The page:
Abu Dhabi Islamic Bank has repaid in full Dh2.2 billion (US$598.9 million) in loans to the Ministry of Finance.
The bank said it had received consent from the Central Bank and Ministry of Finance to remove itself from government support, as increasing numbers of banks opt to repay the funding facilities that helped them to ride out the financial crisis.
The Dh2.2bn facility of Tier 2 capital was due to be repaid at the end of 2016, but was structured so as to become more expensive for banks to hold on their balance sheets as that date drew closer.
ADIB, having rebuilt its balance sheet after the global financial crisis, was now able to access capital markets more cheaply and could afford to forgo funding support from the Government, said Tirad Al Mahmoud, the bank's chief executive.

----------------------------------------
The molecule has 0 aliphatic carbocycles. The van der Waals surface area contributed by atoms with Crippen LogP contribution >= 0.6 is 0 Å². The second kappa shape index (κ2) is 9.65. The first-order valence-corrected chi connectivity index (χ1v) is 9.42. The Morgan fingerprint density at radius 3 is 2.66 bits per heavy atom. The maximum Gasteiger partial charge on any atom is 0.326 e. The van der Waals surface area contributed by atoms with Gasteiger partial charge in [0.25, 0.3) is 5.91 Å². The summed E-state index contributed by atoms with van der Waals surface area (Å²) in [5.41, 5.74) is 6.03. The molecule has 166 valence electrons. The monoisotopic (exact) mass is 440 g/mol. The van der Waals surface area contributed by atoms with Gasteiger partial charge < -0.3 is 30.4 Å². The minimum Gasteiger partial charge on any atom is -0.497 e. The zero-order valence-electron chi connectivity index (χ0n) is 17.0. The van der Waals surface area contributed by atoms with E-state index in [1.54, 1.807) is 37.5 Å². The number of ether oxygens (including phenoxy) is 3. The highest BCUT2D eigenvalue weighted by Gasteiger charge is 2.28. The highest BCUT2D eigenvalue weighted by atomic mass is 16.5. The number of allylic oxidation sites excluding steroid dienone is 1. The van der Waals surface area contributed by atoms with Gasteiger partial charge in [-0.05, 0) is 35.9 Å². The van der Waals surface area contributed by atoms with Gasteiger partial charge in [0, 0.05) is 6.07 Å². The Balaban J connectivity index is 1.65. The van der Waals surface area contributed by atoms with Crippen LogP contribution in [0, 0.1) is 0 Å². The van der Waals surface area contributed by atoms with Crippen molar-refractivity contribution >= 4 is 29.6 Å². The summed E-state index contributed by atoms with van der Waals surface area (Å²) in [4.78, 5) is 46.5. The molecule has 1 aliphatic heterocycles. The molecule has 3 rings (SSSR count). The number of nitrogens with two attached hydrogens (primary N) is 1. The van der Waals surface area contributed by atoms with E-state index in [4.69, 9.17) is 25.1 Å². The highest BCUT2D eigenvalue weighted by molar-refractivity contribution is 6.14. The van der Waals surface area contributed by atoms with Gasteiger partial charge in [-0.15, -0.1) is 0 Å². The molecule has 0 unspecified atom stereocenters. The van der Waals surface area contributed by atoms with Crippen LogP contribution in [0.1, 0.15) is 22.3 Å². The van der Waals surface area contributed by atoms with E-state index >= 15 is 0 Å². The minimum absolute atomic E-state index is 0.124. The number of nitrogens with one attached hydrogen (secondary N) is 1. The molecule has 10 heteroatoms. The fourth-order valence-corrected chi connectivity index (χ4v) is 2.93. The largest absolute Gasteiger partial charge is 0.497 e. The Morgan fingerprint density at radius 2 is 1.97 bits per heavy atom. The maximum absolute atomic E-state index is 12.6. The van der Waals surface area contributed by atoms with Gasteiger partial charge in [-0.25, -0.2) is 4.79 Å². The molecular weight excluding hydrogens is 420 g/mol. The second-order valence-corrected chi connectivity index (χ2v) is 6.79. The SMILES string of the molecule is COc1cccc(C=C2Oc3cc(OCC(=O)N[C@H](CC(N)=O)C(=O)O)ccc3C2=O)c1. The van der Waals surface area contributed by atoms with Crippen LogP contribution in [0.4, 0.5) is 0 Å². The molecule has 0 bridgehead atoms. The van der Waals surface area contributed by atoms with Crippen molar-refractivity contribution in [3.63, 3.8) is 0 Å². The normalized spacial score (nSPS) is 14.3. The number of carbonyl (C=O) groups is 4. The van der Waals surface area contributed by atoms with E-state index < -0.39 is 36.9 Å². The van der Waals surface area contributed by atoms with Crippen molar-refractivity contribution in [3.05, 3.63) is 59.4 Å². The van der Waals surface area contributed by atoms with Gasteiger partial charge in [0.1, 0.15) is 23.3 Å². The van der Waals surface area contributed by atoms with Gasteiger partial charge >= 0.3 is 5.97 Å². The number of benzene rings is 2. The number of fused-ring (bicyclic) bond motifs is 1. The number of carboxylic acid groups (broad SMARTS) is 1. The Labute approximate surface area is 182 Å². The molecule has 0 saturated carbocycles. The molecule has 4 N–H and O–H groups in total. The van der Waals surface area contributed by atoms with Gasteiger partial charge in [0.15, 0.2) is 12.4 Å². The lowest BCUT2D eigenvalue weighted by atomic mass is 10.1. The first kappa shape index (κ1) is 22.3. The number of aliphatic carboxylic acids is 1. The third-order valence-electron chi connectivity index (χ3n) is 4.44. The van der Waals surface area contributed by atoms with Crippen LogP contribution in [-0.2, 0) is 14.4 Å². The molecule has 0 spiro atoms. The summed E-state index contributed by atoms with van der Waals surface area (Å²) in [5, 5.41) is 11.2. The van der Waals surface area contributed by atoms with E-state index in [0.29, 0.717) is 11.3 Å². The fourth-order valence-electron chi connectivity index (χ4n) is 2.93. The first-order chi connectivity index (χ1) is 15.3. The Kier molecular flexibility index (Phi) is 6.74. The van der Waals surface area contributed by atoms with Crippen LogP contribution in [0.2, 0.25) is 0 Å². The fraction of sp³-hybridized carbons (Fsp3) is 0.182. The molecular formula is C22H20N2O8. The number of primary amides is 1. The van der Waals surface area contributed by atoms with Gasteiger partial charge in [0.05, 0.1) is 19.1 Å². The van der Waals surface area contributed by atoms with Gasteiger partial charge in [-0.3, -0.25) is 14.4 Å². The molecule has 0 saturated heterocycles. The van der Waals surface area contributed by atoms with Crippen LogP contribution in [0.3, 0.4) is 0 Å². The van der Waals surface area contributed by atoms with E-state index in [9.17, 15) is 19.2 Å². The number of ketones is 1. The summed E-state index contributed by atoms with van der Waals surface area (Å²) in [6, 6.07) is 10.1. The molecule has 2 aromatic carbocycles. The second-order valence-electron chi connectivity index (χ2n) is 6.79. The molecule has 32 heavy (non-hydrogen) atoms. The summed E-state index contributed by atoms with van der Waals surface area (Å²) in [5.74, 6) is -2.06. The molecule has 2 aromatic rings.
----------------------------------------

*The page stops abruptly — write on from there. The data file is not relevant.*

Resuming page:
The Ministry of Finance's capital injection "helped to reinforce confidence in the country's banking system at a time when the global financial system was experiencing a liquidity crunch and capital ratios were under pressure," he said.
ADIB has since been able to raise cheap finance from financial markets, raising $1bn through the sale of perpetual Tier 1 sukuk, an Islamic instrument that raises "equity-like" funding and which does not have to be repaid on a set maturity date.
The announcement comes on the heels of a similar repayment by Dubai Islamic Bank, which this weekend said it had repaid Dh3.75bn to the Ministry of Finance. The ministry supplied Dh70bn in Tier 2 deposits in October 2008, which were convertible into loans.
At least nine banks, including National Bank of Abu Dhabi and First Gulf Bank, have repaid these loans in full or in part.
That year, the Central Bank also provided banks with a Dh50bn liquidity facility to ensure banks had access to emergency financing.